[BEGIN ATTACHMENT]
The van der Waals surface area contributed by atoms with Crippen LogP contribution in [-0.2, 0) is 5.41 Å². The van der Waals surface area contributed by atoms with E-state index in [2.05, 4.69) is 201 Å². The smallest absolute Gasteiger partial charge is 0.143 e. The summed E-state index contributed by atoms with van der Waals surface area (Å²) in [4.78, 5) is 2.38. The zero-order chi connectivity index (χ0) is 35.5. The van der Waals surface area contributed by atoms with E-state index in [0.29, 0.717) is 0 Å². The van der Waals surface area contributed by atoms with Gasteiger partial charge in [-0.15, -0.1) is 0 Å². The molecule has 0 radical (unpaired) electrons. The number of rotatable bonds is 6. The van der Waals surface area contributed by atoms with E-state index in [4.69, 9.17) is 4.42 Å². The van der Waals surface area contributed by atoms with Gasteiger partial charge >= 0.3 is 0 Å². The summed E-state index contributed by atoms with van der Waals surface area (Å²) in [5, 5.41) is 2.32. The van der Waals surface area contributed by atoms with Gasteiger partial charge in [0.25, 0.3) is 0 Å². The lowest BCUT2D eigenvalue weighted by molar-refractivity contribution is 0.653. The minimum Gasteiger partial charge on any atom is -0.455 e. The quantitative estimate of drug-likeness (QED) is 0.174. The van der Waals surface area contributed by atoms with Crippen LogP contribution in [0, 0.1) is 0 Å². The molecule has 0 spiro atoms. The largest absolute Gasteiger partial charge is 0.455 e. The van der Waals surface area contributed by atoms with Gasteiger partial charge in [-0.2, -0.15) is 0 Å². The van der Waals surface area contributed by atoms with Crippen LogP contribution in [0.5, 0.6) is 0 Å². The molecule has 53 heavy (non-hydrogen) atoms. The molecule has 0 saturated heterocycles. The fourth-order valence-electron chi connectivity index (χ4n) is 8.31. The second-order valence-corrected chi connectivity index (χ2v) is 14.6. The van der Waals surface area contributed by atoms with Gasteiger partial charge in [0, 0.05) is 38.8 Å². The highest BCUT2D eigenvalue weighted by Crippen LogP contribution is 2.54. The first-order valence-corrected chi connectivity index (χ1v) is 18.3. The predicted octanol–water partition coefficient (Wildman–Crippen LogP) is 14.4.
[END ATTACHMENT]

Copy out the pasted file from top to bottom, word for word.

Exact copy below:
The van der Waals surface area contributed by atoms with Crippen LogP contribution in [-0.2, 0) is 5.41 Å². The van der Waals surface area contributed by atoms with E-state index in [2.05, 4.69) is 201 Å². The smallest absolute Gasteiger partial charge is 0.143 e. The summed E-state index contributed by atoms with van der Waals surface area (Å²) in [4.78, 5) is 2.38. The zero-order chi connectivity index (χ0) is 35.5. The van der Waals surface area contributed by atoms with E-state index in [0.29, 0.717) is 0 Å². The van der Waals surface area contributed by atoms with Gasteiger partial charge in [-0.15, -0.1) is 0 Å². The molecule has 0 radical (unpaired) electrons. The number of rotatable bonds is 6. The van der Waals surface area contributed by atoms with E-state index in [4.69, 9.17) is 4.42 Å². The van der Waals surface area contributed by atoms with Gasteiger partial charge >= 0.3 is 0 Å². The summed E-state index contributed by atoms with van der Waals surface area (Å²) in [5, 5.41) is 2.32. The van der Waals surface area contributed by atoms with Gasteiger partial charge in [0.25, 0.3) is 0 Å². The lowest BCUT2D eigenvalue weighted by molar-refractivity contribution is 0.653. The minimum Gasteiger partial charge on any atom is -0.455 e. The quantitative estimate of drug-likeness (QED) is 0.174. The van der Waals surface area contributed by atoms with Crippen LogP contribution in [0, 0.1) is 0 Å². The molecule has 0 spiro atoms. The largest absolute Gasteiger partial charge is 0.455 e. The van der Waals surface area contributed by atoms with Gasteiger partial charge in [-0.2, -0.15) is 0 Å². The van der Waals surface area contributed by atoms with Crippen LogP contribution in [0.5, 0.6) is 0 Å². The molecule has 53 heavy (non-hydrogen) atoms. The molecule has 0 saturated heterocycles. The fourth-order valence-electron chi connectivity index (χ4n) is 8.31. The second-order valence-corrected chi connectivity index (χ2v) is 14.6. The van der Waals surface area contributed by atoms with Gasteiger partial charge in [0, 0.05) is 38.8 Å². The highest BCUT2D eigenvalue weighted by Crippen LogP contribution is 2.54. The first-order valence-corrected chi connectivity index (χ1v) is 18.3. The predicted octanol–water partition coefficient (Wildman–Crippen LogP) is 14.4.